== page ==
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SHORTS BY FAMOUS DIRECTORS - 2


I'm Here

I'm Here by Spike Jonze (2010) (USA) (30m)

Written and directed by Spike Jonze, I'm Here is a long short film reminiscent of the video promo he made for Daft Punk's classic Da Funk. Instead of personified dogs, in I'm Here we have robots living among us; a kind of social underclass who aren't allowed to drive cars and can't dream. One of these robots, played by Andrew Garfield, falls for a kooky female robot who defies the rules but has a habit of losing bits of her hardware.


Luxo Jr

Luxo Jr. by John Lasseter (1986) (US) (2m) *

Luxo Jr. was the first computer animation from John Lasseter, the man behind Pixar (Toy Story, Wall-E). It introduced the world to computer animation and Luxo Jr is still used as Pixar's production logo. Luxo Jr. tells the story of an anglepoise lamp teaching his son (the eponymous Luxo Jr.) to play with a ball - the light and the ball being used to showcase computer animation capabilities. It had to be pretty short because of the time it took to produce!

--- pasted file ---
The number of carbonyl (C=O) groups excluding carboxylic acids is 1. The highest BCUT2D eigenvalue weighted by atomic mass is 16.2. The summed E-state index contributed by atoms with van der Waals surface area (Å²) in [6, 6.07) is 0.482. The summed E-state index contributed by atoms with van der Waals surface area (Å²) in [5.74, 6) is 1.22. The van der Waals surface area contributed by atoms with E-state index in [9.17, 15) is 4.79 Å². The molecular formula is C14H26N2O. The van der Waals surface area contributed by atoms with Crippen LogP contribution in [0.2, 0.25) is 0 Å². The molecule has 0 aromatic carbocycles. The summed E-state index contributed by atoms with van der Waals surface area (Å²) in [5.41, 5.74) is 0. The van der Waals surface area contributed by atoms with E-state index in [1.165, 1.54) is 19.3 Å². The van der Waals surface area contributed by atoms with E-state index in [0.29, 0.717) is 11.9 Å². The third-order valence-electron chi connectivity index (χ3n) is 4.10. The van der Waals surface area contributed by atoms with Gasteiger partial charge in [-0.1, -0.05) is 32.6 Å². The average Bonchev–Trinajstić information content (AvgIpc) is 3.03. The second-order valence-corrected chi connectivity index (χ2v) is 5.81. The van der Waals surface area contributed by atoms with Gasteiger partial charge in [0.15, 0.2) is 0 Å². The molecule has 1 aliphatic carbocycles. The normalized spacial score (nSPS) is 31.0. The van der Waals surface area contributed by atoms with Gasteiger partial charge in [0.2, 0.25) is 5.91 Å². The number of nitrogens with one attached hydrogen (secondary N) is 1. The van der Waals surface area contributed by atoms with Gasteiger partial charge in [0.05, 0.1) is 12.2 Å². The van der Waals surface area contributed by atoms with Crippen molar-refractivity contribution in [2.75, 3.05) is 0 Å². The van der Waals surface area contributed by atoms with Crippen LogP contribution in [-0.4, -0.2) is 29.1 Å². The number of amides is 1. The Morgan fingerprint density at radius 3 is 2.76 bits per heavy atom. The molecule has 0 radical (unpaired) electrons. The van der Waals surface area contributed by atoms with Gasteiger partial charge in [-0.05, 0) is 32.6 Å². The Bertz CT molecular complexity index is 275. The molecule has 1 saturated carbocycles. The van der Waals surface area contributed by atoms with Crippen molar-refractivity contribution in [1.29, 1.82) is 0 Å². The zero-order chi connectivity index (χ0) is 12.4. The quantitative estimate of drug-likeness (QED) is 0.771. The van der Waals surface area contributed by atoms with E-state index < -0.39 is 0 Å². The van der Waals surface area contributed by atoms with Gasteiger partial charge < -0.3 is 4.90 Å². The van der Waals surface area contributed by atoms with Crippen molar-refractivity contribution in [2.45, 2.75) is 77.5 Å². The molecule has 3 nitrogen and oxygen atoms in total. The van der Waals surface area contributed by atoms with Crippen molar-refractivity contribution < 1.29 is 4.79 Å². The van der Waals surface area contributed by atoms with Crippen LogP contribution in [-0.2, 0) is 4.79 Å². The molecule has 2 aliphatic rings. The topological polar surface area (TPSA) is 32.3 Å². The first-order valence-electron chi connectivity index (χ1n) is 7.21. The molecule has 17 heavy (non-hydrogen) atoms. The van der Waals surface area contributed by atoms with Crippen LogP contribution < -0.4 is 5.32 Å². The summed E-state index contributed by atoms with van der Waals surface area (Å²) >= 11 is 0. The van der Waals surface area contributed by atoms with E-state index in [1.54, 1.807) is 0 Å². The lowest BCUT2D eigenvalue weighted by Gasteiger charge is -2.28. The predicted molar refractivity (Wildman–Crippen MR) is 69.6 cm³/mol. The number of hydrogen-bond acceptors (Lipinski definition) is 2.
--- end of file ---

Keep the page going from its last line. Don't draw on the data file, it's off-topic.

True by Tom Tykwer (2004) (France/Germany) (7m)

True, written and directed by Tom Tykwer (best known for the manic Run Lola Run), and starring Natalie Portman, was commissioned as one of the segments for Paris, Je T'Aime - a collection of short films financed by the French capital in order to promote the city. It is one of the few that stands on its own. Portman plays a young actress studying at the Conservatoire, who falls for a blind Frenchman. The film starts with what is apparently her break-up telephone call.

True

Day of the Fight

Day Of The Fight by Stanley Kubrick (1951) (US) (12m)

The Oscar-winning American born Kubrick is best known for his varied fiction feature films (The Shining, 2001, Full Metal Jacket) but he started out with two short docs, including Day Of The Fight, which displays much of the mastery he would use during his later career. It is perhaps most reminiscent of his hard-boiled, 1956 feature film, The Killing, which is itself a classic and a film that would help mould directors such as Quentin Tarantino.


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